Video-Game Industry May Be Hit With Revolt By Parents

Forget visions of sugarplums dancing in the heads of children eagerly awaiting Christmas. This year's tiny tots are dreaming of Street Fighter II, the hot-selling Nintendo home video game, and Sonic the Hedgehog 2 from Sega.

That is a nightmare for many parents who worry about the powerful hold the often violent or mindless games have on children. And that, in turn, could become a nightmare for a $6 billion-a-year video game industry that has been reluctant to confront the issue head-on. In fact, only one small company has been willing to admit publicly that there could be cause for concern.

Parents are aware of the danger zone, a trance-like state where children can spend hours hunched in front of the television screen moving little more than their thumbs.

"There is a backlash among parents who have seen the games go from brutal to absolutely repulsive," says David Sheff, an author in Sausalito whose book, "Game Over: How Nintendo Zapped an American Industry, Captured Your Dollars and Enslaved Your Children," scheduled to be published in March.

Research by psychologists, although preliminary, indicates excessive video game play can make children more aggressive; manufacturers also worry that "burnout" could hurt their sales.

But the lure of video games is so strong that parents often feel compelled to buy them and powerless to prevent abuse.

The industry, dominated by Nintendo and Sega, has been downplaying the extent of parental distress and talking up the potential benefits of video games, such as improved hand-eye coordination and problem-solving skills.

Yet some video game developers, possibly in response to negative parental feedback, have recently introduced more education-oriented titles. And one company, in acknowledging the problem, has even provided parents with information on dealing with it.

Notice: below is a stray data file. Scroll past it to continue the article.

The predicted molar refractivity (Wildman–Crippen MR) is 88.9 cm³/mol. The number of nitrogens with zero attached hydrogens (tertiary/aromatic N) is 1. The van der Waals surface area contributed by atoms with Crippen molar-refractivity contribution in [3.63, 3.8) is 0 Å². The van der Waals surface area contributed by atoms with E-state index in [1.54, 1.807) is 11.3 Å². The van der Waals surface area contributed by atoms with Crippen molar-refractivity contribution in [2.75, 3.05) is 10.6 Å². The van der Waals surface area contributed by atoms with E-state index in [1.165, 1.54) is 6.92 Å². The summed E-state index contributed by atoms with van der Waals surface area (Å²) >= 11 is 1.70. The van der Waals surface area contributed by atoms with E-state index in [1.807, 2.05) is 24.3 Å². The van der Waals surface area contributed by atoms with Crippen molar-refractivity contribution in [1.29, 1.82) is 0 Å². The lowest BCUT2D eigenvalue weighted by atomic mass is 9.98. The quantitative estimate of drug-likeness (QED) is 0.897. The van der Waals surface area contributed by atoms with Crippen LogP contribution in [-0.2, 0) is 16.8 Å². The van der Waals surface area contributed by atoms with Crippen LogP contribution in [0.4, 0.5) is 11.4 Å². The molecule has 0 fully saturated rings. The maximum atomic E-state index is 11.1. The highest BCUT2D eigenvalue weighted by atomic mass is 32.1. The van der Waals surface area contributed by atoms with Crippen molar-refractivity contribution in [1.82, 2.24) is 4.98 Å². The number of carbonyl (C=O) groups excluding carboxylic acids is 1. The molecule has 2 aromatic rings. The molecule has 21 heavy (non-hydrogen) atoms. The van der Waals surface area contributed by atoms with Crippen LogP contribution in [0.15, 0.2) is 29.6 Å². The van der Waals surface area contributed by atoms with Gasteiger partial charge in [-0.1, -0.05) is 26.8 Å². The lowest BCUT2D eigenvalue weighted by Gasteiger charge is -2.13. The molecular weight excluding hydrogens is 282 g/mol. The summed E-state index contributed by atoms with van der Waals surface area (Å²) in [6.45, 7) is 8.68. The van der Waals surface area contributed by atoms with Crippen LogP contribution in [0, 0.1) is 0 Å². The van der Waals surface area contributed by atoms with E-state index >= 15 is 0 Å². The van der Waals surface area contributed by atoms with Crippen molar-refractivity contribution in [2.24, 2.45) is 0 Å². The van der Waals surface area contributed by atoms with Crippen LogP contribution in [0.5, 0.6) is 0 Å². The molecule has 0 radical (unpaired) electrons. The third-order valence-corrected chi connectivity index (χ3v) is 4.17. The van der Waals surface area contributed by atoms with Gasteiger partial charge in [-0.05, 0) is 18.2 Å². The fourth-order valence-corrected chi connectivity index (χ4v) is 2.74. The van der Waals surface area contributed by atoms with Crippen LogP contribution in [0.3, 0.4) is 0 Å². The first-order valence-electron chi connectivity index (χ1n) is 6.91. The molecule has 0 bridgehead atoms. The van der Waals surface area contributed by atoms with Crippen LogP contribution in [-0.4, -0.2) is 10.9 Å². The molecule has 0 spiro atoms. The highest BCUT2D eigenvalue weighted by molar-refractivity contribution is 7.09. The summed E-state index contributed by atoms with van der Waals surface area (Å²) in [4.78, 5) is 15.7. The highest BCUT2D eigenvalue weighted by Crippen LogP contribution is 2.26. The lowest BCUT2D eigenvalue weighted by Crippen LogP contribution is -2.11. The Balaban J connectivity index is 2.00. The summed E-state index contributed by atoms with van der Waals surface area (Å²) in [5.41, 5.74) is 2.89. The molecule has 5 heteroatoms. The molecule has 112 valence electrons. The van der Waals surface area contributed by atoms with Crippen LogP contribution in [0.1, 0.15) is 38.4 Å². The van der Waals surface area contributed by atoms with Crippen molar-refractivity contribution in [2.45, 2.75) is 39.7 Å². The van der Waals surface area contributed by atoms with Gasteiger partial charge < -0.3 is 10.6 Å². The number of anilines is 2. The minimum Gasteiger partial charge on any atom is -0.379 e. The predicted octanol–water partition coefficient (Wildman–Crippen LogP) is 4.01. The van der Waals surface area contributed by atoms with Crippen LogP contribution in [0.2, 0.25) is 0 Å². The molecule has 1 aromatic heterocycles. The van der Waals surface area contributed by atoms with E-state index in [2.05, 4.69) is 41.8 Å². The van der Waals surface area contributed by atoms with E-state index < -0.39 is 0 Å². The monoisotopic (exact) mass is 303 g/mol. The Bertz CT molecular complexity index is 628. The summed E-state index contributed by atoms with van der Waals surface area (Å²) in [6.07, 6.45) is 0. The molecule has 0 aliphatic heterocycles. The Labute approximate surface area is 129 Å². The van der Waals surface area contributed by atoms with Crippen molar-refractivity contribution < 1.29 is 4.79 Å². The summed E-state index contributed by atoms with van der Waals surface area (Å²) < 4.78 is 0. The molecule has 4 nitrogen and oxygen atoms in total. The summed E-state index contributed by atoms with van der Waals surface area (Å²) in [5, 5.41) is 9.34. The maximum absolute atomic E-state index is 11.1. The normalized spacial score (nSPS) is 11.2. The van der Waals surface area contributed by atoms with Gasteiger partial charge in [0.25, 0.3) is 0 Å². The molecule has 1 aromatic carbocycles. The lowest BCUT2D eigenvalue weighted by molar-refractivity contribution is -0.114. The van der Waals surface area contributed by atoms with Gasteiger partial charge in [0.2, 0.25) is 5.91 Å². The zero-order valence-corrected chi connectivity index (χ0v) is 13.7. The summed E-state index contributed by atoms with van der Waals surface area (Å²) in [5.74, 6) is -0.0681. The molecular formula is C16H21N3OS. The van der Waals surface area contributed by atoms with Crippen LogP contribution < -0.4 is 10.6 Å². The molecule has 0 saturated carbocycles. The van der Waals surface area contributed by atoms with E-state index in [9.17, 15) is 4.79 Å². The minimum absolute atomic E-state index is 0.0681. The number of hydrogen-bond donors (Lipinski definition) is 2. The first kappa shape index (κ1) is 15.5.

Hudson Soft USA Inc. of South San Francisco started handing out brochures in October, at the start of the Christmas selling season, titled "Ten Tips for Responsible Play." The brochure, intended for distribution in toy and video game stores, offers advice for parents on supervising their children's video game use. The tips come from the mouth of Master Higgins, the star character in Hudson Soft's popular "Adventure Island" game series.

"Sometimes you can have too much fun," says Kevin Sullivan, Hudson Soft's marketing manager. "But it was a big risk for us to bring this out, to admit it."

The brochure's advice centers on common-sense notions such as reviewing the content of the games children ask for and being firm in setting boundaries for when children can play them.

Why is it necessary to state the seemingly obvious? In part, because the video game industry is so new - Nintendo first began selling nationwide just six years ago - and the effect of video games on children has not been studied much.

Parker Page, president of the Children's Television Resource & Education Center in San Francisco, says 3,000 to 4,000 academic studies have been completed on TV and children. But only five or six such studies have been done on video games, not enough to reach any definitive conclusions.

The good news, he adds, is that limited exposure to video games doesn't appear to harm children and may even offer more intellectual stimulation than passively watching television.

The bad news, these studies appear to indicate, is that excessive absorption in video games can make children more aggressive and more tolerant of aggression in others.

Page complains that many video games stress fighting and conflict, putting "the average kid in an adversarial, violent environment."

His advice, echoing Hudson Soft: "Nintendo, just like TV, should be monitored by parents and used moderately.'

Even the two industry giants advocate moderation, although they deny the suggestion that large numbers of parents are upset about the impact of video games.

Nintendo has its own tip-sheet for parents but only sends it out to concerned callers who find the company's toll-free hint-line.

"It's not something we spend a lot of time being concerned about," says Perrin Kaplan, a spokeswoman at Nintendo of America Inc. headquarters in Redmond. "The longer video games are around, the more parents are comfortable with them and feel able to control them."

Joe Morici, senior vice president for sales and marketing at Capcom USA Inc. in Santa Clara, says, "Video games are never supposed to be an electronic baby sitter."